A: Developmental economics is definitely one of the important frameworks for approaching North Korea. You don’t necessarily need to be a pure country-specialist to make a contribution on this issue. In general, I favour multi-disciplinary approaches and striving for holistic understanding.
Apart from the USG, and orgs like LiNK, there are international organizations and NGOs operating inside the country that you could check out. Also if you’re a student right now you can think long term. North Korea will open up, one way or another, in our lifetime. There will be more opportunities to work with the North Korean people on the ground inside the country when that starts to happen.
Q: One of your t-shirts says “I (heart symbol) North Korea” and your message about liberating North Koreans talks about how refugees can get money back into the country to help their families. Do you think that support from America might be greater if your message were more in tune with western politics – more about weakening the totalitarian regime and encouraging capitalism?
A: Thanks for the feedback! The intention of that particular t-shirt was to challenge people’s understanding of what “North Korea” is or could be, and start interesting conversations around that. Are we going to allow the whole country to be defined by a terrible government, the Kim leaders, or security issues like nuclear weapons development? Or could we define the country as 24 million people living in a normal (or even beautiful) country that has a terrible government?
We’re definitely about supporting, promoting, and accelerating change in North Korea, the empowerment of the North Korean people, increasing freedoms, economic liberties (including a more functional capitalism) etc in North Korea. We can definitely get better and clearer in our messaging so I appreciate the feedback, don’t hesitate to get in touch if you have any other thoughts or suggestions!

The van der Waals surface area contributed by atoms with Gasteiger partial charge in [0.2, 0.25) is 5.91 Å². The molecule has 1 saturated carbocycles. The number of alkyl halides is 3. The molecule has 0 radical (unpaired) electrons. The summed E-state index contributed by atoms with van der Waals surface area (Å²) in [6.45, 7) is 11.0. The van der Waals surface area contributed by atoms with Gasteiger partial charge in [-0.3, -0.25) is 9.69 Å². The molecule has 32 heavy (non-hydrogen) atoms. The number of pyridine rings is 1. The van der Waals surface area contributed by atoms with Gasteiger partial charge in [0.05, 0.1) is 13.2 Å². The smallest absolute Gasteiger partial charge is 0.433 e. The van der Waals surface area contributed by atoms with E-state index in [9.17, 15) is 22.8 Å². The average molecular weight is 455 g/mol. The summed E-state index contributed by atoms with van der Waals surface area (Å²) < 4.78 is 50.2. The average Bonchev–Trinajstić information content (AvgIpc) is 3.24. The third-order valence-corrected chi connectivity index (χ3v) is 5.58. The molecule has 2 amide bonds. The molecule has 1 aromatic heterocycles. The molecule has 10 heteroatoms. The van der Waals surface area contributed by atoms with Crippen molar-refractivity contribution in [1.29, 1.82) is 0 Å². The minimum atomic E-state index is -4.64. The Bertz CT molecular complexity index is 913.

Q: How do you feel about missionaries?
A: Personally I’m not religiously motivated, but I don’t have a problem if people get involved for religious motivations.
I think people’s support and activism should be judged based on how effective it is in supporting the North Korean people and long-term progress on this issue, as well as of course how respectful it is of the people that they work with.
Q: I was curious about your job title as Director of Research & Strategy. Exactly what type of research do you do at a place like LiNK?
Secondly I was curious about how often the South Korea government debriefs individual refugees that LiNK rescues? Is it primarily the high level defectors or do they interview everyone that comes South?
A: North Korea is a big, complex, multi-faceted issue. We feel that to develop and implement the most effective strategies in the long-term–and because a lot of people and institutions look to us for information and insight on this issue–we need to develop a holistic understanding of what is happening and what may happen at all levels of the issue, from international politics to NK society and refugee issues. And we need to keep this understanding up-to-date. To this end I meet with practitioners working on this issue, use secondary sources etc, but by far the most interesting and useful information comes from the North Korean refugees that we work with, who can teach us directly about the challenges and changes that they experienced in their home communities.
The South Korean government’s National Intelligence Service debriefs every person that arrives from North Korea. As you can guess, depending on who the person is and what they were doing while living in North Korea, they might have more or less information that the NIS is interested in.
Q: As I understand it, North Korea has now allowed its citizens the use of cellphones (if only for calls within the country). Is that a “usable” resource for groups like yours or others working in the support of North Korean refugees? OR does DPRK have the cellular system monitored to the point of uselessness?
Mobile phones are an important development in NK, both in terms of the domestic network which is empowering traders and increasing market efficiency and connectivity between people, and the illegal Chinese mobile phones which are smuggled across the border and then used from the North Korean side to access Chinese networks and therefore make calls to China, South Korea, or even the US. These are very important in helping to facilitate communication between refugees and their family and friends back home, and are one example of how information technologies are improving information/communication access and helping to accelerate bottom-up change in North Korea.